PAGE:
SIR FERDINAND. Or the best, I hope. My offer is hardly a misfortune, as I see it.

OLD BILL. It isnt. Dont fancy you have escaped her. She asked about your grub. She is glad to have one more to housekeep for. You may consider yourself adopted.

SIR FERDINAND. I am past considering anything.

OLD BILL. Youll get used to it.

SIR FERDINAND. Yes: I suppose I shall. The curious thing is, I am beginning to like it.

OLD BILL. Good. [Looking at his watch] I wonder whether that chap is coming back. He ought to be here by now.

The Widower enters.

THE WIDOWER. Look here, Ee Pee: the young man from Panama says he is going to be married to Clemmy. He wants me and Dick to be witnesses. Is that all right?

OLD BILL. Yes. Quite all right. Has he got the licence?

THE WIDOWER. Yes. And he has borrowed my wife's wedding ring for the ceremony. He was short of pocket money for a new one. The money for the licence cleaned him out.

OLD BILL. Then he has come back?

THE WIDOWER. Yes. A bit upset, naturally; but he means business.


SIR FERDINAND. Excuse me: but what does Ee Pee mean? Esteemed Parent?

OLD BILL. No. Earthly Providence. Darkie's invention.

SIR FERDINAND. Ah! Precisely.

The youth Fiffy comes in.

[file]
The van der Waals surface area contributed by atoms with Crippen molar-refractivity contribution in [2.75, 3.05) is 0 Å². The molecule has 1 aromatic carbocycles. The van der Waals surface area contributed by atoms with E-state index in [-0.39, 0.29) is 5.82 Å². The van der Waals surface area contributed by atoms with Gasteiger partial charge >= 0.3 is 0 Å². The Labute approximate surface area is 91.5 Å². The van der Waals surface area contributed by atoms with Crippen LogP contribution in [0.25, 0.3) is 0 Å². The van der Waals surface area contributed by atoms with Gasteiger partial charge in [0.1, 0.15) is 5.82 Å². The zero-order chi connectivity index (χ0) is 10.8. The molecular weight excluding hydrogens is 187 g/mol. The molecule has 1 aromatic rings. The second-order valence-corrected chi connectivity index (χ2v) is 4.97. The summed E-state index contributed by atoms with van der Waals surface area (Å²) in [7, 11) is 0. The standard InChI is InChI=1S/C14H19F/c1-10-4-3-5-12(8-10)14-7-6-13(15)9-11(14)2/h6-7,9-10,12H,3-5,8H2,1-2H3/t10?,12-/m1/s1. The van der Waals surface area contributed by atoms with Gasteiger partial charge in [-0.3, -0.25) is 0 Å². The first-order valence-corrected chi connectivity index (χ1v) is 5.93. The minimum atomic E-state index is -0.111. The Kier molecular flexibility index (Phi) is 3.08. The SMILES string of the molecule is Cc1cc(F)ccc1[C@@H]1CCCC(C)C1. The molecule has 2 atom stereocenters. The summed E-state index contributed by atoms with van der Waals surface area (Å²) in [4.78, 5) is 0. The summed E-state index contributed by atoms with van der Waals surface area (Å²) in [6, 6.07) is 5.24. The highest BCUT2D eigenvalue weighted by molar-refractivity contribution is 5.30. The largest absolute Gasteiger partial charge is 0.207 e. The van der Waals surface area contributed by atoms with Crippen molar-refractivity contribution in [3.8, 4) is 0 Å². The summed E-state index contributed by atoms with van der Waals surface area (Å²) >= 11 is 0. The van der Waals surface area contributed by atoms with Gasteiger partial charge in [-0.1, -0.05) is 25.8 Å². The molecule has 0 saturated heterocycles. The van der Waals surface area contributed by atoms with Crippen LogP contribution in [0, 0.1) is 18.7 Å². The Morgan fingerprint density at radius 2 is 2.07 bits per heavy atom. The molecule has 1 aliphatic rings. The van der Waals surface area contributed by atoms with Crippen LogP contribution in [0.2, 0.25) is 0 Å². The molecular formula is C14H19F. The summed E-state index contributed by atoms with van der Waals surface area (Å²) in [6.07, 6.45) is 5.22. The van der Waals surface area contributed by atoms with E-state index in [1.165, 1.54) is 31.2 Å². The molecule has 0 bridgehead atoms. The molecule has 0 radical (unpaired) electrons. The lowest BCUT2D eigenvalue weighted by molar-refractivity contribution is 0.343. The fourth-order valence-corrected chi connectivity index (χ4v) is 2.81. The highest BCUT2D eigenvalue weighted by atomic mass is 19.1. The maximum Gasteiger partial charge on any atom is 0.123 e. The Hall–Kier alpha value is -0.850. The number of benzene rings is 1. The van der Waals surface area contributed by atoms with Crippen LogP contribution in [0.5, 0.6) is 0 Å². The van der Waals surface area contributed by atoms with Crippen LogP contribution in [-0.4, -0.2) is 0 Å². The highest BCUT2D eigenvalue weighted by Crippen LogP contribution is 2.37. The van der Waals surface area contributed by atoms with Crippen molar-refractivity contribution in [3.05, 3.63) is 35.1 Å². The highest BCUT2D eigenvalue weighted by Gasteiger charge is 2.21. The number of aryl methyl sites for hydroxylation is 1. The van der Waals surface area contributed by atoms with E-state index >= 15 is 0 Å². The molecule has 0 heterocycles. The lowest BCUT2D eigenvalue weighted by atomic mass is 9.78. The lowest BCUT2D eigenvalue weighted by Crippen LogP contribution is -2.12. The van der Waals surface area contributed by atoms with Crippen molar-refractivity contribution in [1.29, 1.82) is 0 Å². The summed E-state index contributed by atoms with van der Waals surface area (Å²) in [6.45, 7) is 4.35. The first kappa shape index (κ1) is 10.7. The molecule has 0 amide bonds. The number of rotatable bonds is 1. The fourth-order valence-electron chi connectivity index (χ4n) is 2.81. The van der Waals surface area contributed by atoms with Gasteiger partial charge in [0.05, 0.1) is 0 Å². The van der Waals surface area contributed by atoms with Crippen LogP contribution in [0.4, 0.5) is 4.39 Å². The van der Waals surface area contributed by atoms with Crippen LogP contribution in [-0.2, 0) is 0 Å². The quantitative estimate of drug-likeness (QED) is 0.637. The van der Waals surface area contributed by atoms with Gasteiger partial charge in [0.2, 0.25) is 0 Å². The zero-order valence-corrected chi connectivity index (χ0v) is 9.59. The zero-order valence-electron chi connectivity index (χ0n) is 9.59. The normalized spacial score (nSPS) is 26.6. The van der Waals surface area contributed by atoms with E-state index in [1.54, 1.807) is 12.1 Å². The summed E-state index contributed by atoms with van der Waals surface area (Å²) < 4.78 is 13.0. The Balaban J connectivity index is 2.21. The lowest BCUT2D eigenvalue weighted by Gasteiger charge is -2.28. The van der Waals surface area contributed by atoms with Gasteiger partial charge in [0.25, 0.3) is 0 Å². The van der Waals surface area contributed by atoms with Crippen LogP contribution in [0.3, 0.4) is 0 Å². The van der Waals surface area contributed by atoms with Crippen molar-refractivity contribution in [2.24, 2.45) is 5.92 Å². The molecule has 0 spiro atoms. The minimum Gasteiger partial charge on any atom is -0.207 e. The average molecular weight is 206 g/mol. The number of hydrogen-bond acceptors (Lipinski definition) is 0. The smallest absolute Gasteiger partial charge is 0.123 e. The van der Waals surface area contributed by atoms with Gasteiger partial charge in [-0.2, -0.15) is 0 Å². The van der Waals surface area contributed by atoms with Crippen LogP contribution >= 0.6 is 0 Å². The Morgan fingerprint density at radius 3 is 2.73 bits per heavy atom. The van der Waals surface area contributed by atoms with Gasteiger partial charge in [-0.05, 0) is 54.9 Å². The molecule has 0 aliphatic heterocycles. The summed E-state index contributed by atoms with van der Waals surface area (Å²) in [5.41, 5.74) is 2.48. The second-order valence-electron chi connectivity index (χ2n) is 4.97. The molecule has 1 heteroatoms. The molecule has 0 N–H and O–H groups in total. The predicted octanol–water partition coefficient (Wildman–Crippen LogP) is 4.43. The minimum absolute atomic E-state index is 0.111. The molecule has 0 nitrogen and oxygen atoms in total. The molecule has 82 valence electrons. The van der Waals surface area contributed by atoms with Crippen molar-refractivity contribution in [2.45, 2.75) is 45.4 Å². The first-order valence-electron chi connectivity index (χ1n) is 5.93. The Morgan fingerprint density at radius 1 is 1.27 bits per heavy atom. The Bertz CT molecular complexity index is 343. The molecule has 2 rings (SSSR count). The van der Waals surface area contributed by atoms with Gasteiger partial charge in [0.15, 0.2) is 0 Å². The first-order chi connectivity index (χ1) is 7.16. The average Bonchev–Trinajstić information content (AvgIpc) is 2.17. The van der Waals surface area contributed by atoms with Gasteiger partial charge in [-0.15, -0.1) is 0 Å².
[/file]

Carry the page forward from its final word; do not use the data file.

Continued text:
FIFFY. Look here, Ee Pee. Clemmy and the man from Panama are going to marry. He has got the licence.

OLD BILL. Well, what is that to you, you young rip?

FIFFY. Only that the chap is a World Betterer. I thought you had enough of that from me.

OLD BILL. So I have. The pair of you want to better the world when you dont know enough of it to manage a fish and chips business.

FIFFY. True, O king. But we are needed in the world bettering business, not in fish and chips. Still, one World Betterer is enough in one family.

OLD BILL. Keep out of it then, you. You were born to talk and say nothing, to write and do nothing. That pays.

FIFFY. To make sure, I shall marry for money, as the Panama chap is doing. Dont you agree, Sir Ferdinand?

SIR FERDINAND. Yes, if you can find the lady. Dress better; and oil your hair.

Babzy comes back with her two stepsisters-in-law.